Autism Spectrum Disorder

Autism or Autism Spectrum Disorder (ASD), as the term explains, is a condition with a spectrum of characteristics involving behavior, communication and social skills of an individual. Repetitive behaviours and patterns are also sometimes seen in children with ASD. Children and adults with ASD learn, behave, speak, or socialize in unique ways, depending on how severe or mild their condition is. Those with milder features are usually able to live and work independently, while those who experience significant challenges as part of their diagnosis may need continued support.

Statistics reveal that 1 in 59 children are diagnosed with ASD. ASD is more commonly seen in males compared against females; however, it is known that ASD is not specific to either a particular nationality or ethnic group.

How would you know if your child is on the spectrum?

First, let’s look at what the term Autism means. The word ‘Autism’ originates from a Greek term ‘autos’, which translates to “self”. Children with ASD usually keep themselves isolated and do not respond when people call out their names or try to talk to them. Children with ASD don’t make eye contact and may not like to be hugged or cuddled. In fact, some children with ASD may actually prefer keeping to themselves. Research on how children with ASD play by themselves when compared against children without ASD suggests that children without ASD engage more in imaginary or pretend play. Kids on the Autism spectrum tend to focus on specific objects or toys and tune out everything else around them (David PE et al.). They may also demonstrate unusual speaking patterns such as repetitive speech patterns, where they may repeat a particular word over and over again, and some children may also experience speech delays. A change in routine, or unexpected events, can be especially stressful for children with ASD. 

These characteristic traits are usually noticed in the first year of life. Many children on the Autism spectrum develop normally in the first year and then experience “regression”, which means that they start to lose their previously accomplished skills (typically, speech and socializing) and start to develop features of ASD slightly later. 

What causes ASD?

Autism spectrum disorders are known to be caused by both genetic and environmental factors. Changes in genes such as EN2, MECP2, NLGN3, NLGN4X, PDE8B, RPL10 can cause ASD. Fragile-X syndrome is the most common inherited cause of ASD in males, and Rett Syndrome is a neurodevelopmental condition classified as an ASD, and is most often seen in females.  Some of these gene changes appear to be inherited, while others appear to happen by chance. Oftentimes, chromosomal abnormalities are also reported in children with ASD. Environmental factors such as viral infections or complications during pregnancies are known to cause ASD.

Genetic testing is often prescribed as part of the evaluation of an individual with ASD. Guidelines by the American College of Medical Genetics recommend ‘chromosomal microarray’ testing as the first line of genetic investigation in individuals with ASD. A genetic counselor can help you decide the right test for your patient or your child, and answer any questions you may have. Click here to speak with a genetic counselor.

Are there any tests to diagnose ASD?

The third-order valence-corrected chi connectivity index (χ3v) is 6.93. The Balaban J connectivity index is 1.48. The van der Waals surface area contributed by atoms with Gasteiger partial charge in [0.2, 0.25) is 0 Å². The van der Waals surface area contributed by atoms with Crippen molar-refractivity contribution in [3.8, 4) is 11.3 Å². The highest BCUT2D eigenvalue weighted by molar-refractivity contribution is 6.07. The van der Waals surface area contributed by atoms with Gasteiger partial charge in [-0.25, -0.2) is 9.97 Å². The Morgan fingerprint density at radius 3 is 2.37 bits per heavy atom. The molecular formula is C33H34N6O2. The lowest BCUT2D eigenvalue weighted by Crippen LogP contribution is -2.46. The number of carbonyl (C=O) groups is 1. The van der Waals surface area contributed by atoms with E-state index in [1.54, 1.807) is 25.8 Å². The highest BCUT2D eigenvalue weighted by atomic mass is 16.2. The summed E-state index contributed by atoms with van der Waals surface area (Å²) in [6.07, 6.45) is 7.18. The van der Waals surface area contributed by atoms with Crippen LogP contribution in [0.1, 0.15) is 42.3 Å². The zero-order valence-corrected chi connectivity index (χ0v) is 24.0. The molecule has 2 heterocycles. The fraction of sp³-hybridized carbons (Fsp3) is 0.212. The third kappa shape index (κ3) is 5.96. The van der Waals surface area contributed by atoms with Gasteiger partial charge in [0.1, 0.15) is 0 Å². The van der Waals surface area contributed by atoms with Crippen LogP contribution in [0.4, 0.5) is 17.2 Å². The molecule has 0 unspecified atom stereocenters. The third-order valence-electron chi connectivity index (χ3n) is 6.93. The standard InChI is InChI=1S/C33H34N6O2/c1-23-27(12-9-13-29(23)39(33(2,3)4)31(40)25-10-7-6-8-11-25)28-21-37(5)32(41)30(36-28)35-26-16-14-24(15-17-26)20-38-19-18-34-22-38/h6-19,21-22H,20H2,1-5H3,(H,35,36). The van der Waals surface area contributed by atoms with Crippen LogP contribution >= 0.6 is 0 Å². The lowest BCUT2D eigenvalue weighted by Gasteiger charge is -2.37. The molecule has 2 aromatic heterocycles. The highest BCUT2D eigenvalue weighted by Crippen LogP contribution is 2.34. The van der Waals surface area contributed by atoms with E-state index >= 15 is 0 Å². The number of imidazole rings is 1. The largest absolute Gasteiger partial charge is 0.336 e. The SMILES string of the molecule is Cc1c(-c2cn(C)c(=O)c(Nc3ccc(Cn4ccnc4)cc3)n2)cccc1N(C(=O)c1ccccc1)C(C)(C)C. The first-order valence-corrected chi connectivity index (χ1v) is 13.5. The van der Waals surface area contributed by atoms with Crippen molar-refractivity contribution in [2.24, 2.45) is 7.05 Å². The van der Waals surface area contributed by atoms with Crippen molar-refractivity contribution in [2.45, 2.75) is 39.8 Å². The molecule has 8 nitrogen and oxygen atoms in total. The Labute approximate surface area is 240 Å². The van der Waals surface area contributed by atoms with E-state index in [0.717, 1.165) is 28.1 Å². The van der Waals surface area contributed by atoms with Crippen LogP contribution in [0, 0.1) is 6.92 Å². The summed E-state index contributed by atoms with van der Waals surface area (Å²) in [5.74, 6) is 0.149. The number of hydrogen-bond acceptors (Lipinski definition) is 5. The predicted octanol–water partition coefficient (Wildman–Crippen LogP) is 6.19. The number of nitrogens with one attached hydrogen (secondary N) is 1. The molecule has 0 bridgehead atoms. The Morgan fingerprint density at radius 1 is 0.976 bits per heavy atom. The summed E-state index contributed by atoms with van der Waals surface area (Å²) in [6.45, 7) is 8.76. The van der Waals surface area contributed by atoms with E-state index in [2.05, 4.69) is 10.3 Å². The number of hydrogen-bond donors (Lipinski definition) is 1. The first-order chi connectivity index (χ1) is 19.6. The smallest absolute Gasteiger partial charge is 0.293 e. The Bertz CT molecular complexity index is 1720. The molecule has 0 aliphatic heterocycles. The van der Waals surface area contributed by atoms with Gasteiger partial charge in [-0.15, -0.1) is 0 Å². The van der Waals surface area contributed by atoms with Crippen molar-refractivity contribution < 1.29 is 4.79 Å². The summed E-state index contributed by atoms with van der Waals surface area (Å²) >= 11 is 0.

Early detection and intervention are the most beneficial as they can help understand behaviour, abilities, and language development of children with ASD and help create an individualized plan for therapies and interventions that may be most beneficial to a particular child. M-CHAT-R is a screener test with 20 questions related to a child’s behaviour that can be filled out by a parent based on their observations of their children. This is an easy first test to do at home, and the scores can help parents determine the need for further evaluation. 

Genetic testing including Chromosomal Microarray (CMA) and Exome Sequencing may help identify genetic changes responsible for ASD in children and can help plan informed management and surveillance.

Genetic Testing for Autism

Is there a cure for ASD?

Although there is no “cure” for autism, management and treatment include behavioral therapy, occupational therapy, play therapy, physical therapy, and speech therapy.

How can genetic counseling help?

Setting up an appointment with a Genetic Counselor can help evaluate clinical history and assess family history in order to determine inheritance patterns. Most often, ASD is sporadic and does not follow any specific inheritance pattern, but having someone in the family with ASD can increase the risk of having a child with ASD. The recurrence risk of a sibling of an individual with ASD is considered to be in the range of 3%-10%. A genetic counseling appointment can help you know the chance of having a child with ASD, and discuss available options for genetic testing while planning a pregnancy.

ASDs are genetically diverse with a wide range of symptoms and multiple genes could play a role. ASD can be part of the symptoms of few single-gene disorders such as Fragile X syndrome, Rett syndrome, Tuberous Sclerosis, etc. These are typically inherited in a way that can have a recurrence risk of up to 50%. A genetic counselor can make an assessment of the chance of having such an inherited condition, and can facilitate genetic testing when appropriate. Genetic counselors have specialized training that can help identify an appropriate genetic test for a particular individual/family based on thorough evaluation of medical history and family history. 

Would you like to speak to a Genetic Counselor? Click here to schedule an appointment.